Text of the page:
“Time waits for no man” goes the saying, and it appears to be true. Inexorably the moments of our lives tick away until we have none left and slip away into the darkness. However, as painful as that truth is, we have some comfort in the fact that time marches on equally for all of us — pauper and prince. Time plays no favorites.
Einstein turned this comforting truism on its head in 1905 when he published his theory of special relativity. In one of the most nonintuitive consequences of his theory, time does not march at the same pace for us all — it depends on a person’s velocity. Slow-moving objects age more quickly than their speedy brethren.
That just didn’t seem even possible.
Luckily, at particle accelerator laboratories, it is pretty easy to increase the velocity of subatomic particles and put Einstein’s idea to a strict test. Let me immediately get to the punch line: As bizarre as it seems, Einstein is right.
There are a ton of examples I can give from every particle accelerator laboratory on the planet, and they all confirm the theory of special relativity beyond a shadow of a doubt. Let’s use one to illustrate the point: the Fermilab MINOS beamline, which shoots neutrinos in the direction of Minnesota.
Fermilab makes neutrinos by slamming high-energy protons into a target, creating a spray of particles. The most common are pions, which then decay into muons and neutrinos. Since the pions come flying out of the collision, they move while they are decaying.
To see the effect of relativity, we need to see just how long of a tunnel is needed to let them decay. To do that, we need to know the pions’ velocity and how long they live. In the same way that you can combine the speed of a car and the time it travels to determine the distance of its trip, you can figure out how far a pion will travel before it can decay.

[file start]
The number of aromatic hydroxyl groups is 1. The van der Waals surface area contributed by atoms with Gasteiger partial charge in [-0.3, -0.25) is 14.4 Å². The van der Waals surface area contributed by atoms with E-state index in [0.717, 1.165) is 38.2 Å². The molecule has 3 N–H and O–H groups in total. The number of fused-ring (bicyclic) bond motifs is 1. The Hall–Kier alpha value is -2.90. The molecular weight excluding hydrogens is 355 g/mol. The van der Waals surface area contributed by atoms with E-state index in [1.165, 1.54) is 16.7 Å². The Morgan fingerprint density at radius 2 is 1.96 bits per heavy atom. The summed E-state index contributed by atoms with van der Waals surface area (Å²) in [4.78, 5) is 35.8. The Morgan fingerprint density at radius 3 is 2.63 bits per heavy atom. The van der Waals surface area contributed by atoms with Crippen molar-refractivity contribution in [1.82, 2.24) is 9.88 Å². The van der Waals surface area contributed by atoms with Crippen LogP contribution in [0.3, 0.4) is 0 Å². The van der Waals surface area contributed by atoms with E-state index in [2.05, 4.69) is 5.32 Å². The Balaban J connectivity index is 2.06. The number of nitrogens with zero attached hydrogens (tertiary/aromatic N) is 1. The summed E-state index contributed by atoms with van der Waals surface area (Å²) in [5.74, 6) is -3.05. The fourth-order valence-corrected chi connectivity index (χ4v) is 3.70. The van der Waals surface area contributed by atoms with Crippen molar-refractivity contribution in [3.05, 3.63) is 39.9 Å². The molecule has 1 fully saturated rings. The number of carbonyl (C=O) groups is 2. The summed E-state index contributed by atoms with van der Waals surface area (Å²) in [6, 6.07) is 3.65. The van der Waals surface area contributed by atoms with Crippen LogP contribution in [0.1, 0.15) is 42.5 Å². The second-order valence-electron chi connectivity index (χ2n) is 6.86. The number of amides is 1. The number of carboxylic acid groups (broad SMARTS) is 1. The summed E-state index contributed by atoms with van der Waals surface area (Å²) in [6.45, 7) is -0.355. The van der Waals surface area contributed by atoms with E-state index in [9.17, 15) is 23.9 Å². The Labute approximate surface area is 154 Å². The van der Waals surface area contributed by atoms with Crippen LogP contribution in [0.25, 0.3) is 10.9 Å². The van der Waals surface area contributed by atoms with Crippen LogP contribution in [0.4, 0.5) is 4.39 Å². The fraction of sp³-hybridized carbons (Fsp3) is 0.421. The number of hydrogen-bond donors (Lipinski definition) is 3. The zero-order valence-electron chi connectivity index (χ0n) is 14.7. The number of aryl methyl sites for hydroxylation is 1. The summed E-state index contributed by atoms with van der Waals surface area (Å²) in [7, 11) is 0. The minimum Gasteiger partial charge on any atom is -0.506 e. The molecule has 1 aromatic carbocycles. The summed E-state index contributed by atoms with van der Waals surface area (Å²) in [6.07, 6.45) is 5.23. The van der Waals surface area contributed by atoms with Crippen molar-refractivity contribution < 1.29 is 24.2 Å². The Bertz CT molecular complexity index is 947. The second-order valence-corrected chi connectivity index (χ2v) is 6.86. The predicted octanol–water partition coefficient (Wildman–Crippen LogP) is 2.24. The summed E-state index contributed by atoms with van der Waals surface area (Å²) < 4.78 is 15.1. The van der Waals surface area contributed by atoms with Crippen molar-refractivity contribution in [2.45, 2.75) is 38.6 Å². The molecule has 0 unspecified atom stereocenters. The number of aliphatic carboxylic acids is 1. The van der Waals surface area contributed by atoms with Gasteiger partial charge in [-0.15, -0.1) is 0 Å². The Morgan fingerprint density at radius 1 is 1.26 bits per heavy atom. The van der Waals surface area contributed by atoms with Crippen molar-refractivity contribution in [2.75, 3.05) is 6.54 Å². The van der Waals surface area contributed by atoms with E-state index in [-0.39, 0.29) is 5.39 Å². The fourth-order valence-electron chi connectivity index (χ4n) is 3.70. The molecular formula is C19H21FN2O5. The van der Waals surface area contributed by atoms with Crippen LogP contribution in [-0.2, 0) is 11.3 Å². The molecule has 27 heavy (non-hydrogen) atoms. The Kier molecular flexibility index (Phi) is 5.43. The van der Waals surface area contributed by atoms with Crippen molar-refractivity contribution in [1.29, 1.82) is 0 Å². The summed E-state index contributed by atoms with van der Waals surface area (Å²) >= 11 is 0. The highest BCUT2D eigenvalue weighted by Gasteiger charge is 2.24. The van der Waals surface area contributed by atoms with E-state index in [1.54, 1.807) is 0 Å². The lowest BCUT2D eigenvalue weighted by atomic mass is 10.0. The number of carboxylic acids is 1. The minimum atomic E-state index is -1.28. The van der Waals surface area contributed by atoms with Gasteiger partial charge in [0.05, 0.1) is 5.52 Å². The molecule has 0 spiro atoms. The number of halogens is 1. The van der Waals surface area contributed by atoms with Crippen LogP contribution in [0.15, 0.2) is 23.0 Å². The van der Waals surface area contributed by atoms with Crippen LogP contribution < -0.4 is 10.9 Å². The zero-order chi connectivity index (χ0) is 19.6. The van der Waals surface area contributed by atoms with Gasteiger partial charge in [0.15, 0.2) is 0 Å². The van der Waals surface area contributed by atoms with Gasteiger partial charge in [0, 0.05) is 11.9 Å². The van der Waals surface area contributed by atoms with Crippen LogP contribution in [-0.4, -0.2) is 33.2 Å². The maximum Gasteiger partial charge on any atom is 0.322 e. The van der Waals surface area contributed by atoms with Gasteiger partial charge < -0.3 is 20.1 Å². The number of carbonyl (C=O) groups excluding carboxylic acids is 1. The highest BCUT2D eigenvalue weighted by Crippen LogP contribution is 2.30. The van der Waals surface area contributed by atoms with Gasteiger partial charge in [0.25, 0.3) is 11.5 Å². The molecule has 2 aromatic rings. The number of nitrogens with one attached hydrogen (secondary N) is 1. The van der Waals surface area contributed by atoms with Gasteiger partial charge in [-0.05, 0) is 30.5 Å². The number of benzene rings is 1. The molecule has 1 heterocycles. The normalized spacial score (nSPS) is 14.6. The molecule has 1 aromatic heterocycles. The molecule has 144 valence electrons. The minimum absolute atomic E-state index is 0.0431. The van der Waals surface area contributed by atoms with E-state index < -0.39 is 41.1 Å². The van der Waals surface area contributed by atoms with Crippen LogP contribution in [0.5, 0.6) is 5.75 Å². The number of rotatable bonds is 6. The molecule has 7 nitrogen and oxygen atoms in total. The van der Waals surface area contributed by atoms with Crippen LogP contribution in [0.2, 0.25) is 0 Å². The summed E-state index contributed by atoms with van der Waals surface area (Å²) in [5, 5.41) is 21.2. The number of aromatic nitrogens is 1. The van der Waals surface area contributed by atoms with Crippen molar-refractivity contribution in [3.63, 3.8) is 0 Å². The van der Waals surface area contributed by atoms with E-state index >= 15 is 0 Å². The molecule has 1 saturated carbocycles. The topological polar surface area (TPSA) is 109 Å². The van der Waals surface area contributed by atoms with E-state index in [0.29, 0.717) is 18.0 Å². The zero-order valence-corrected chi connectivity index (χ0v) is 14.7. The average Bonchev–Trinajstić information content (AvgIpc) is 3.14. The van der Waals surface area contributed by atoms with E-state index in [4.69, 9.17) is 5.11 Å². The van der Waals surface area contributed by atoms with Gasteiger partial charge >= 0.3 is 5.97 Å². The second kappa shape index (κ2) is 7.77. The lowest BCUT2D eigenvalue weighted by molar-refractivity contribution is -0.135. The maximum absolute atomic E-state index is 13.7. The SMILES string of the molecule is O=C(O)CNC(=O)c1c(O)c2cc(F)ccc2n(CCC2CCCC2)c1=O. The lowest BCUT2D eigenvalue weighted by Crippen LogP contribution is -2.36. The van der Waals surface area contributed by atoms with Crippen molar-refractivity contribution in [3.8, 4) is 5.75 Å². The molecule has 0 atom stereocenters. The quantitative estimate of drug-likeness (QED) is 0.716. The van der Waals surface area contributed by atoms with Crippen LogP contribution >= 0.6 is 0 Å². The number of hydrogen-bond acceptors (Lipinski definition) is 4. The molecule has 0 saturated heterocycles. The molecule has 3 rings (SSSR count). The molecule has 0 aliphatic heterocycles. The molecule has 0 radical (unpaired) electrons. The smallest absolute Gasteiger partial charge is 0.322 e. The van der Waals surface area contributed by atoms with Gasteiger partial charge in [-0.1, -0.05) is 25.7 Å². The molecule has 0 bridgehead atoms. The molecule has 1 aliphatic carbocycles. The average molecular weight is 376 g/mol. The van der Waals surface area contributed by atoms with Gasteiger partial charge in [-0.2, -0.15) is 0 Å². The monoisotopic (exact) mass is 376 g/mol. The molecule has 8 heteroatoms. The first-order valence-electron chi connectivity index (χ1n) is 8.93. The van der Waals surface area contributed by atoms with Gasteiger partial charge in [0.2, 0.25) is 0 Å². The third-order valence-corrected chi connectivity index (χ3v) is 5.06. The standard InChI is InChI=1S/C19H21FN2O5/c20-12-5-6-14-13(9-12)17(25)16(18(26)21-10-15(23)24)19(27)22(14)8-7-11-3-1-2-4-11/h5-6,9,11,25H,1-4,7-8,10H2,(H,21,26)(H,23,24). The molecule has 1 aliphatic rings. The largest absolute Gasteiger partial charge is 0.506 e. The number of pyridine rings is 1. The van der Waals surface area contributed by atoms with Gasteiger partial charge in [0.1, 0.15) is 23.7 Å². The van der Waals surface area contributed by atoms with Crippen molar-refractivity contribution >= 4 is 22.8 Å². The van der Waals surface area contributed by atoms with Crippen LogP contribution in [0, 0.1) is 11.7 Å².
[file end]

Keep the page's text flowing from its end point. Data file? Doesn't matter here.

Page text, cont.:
We know very well how long stationary pions live. Because pion decay is essentially a form of radioactive decay, individual pions don’t have a fixed lifetime any more than people do — some live longer and some shorter. But we can certainly say 95 percent of pions decay in 80 billionths of a second.
Let’s say the pions have an energy of 14 GeV, traveling at 99.995 percent the speed of light (186,000 miles per second). Combining velocity and time, we would predict that the NuMI/MINOS decay tunnel would need to be about 76 feet long to contain all of the pion’s decay. Yet the actual tunnel is 2,320 feet long — almost half a mile. You know that Fermilab wouldn’t dig a much-longer-than-needed tunnel just for fun. There had to be a reason for its length, and that reason is Einstein’s theory of special relativity.
One of the predictions of relativity is that moving clocks tick more slowly than stationary ones. There are many forms of clocks, from an old-style grandfather clock to the beat of a human heart. The steady decay of particles such as pions forms its own clock, and because of the effects of relativity, the moving-pion clock is slower than the stationary-pion clock, which means Fermilab scientists had to design the NuMI/MINOS tunnel to be long enough to accommodate the longer lifetime of the moving, decaying pion.
Using the velocities and lifetimes described here, classical physics says that every pion would have decayed in the 2,320-foot-long tunnel — after all, it really only needed 76 feet anyway. Yet Fermilab physicists know that only about 40 percent of the pions will decay before they smash into the end of the tunnel about half a mile away. This is exactly what is predicted by relativity.
While the fact that clocks tick more slowly if they are moving is not at all intuitive, every time we shoot a beam of neutrinos at Minnesota, we conclusively prove that the universe can be nonintuitive. Relativity works.
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